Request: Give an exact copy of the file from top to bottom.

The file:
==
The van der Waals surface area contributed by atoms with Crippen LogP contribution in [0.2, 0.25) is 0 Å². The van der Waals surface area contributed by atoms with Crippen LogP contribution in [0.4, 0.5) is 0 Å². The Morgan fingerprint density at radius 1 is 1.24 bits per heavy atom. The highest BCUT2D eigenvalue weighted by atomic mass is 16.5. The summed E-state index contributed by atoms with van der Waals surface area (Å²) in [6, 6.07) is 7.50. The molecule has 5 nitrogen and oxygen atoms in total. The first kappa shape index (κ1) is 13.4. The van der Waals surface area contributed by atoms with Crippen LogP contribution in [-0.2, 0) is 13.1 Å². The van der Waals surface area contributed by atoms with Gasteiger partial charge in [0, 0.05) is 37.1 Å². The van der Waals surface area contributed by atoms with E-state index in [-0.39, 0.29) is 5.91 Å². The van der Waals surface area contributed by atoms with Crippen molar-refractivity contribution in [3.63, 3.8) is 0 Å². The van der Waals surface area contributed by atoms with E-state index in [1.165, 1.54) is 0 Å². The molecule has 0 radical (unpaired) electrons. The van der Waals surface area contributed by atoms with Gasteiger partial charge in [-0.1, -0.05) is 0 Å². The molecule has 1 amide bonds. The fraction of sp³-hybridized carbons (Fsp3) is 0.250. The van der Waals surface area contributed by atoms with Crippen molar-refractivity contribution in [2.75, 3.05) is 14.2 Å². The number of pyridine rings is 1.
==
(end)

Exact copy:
The van der Waals surface area contributed by atoms with Crippen LogP contribution in [0.2, 0.25) is 0 Å². The van der Waals surface area contributed by atoms with Crippen LogP contribution in [0.4, 0.5) is 0 Å². The Morgan fingerprint density at radius 1 is 1.24 bits per heavy atom. The highest BCUT2D eigenvalue weighted by atomic mass is 16.5. The summed E-state index contributed by atoms with van der Waals surface area (Å²) in [6, 6.07) is 7.50. The molecule has 5 nitrogen and oxygen atoms in total. The first kappa shape index (κ1) is 13.4. The van der Waals surface area contributed by atoms with Crippen LogP contribution in [-0.2, 0) is 13.1 Å². The van der Waals surface area contributed by atoms with Gasteiger partial charge in [0, 0.05) is 37.1 Å². The van der Waals surface area contributed by atoms with E-state index in [-0.39, 0.29) is 5.91 Å². The van der Waals surface area contributed by atoms with Crippen molar-refractivity contribution in [3.63, 3.8) is 0 Å². The van der Waals surface area contributed by atoms with E-state index in [1.165, 1.54) is 0 Å². The molecule has 0 radical (unpaired) electrons. The van der Waals surface area contributed by atoms with Gasteiger partial charge in [-0.1, -0.05) is 0 Å². The molecule has 1 amide bonds. The fraction of sp³-hybridized carbons (Fsp3) is 0.250. The van der Waals surface area contributed by atoms with Crippen molar-refractivity contribution in [2.75, 3.05) is 14.2 Å². The number of pyridine rings is 1.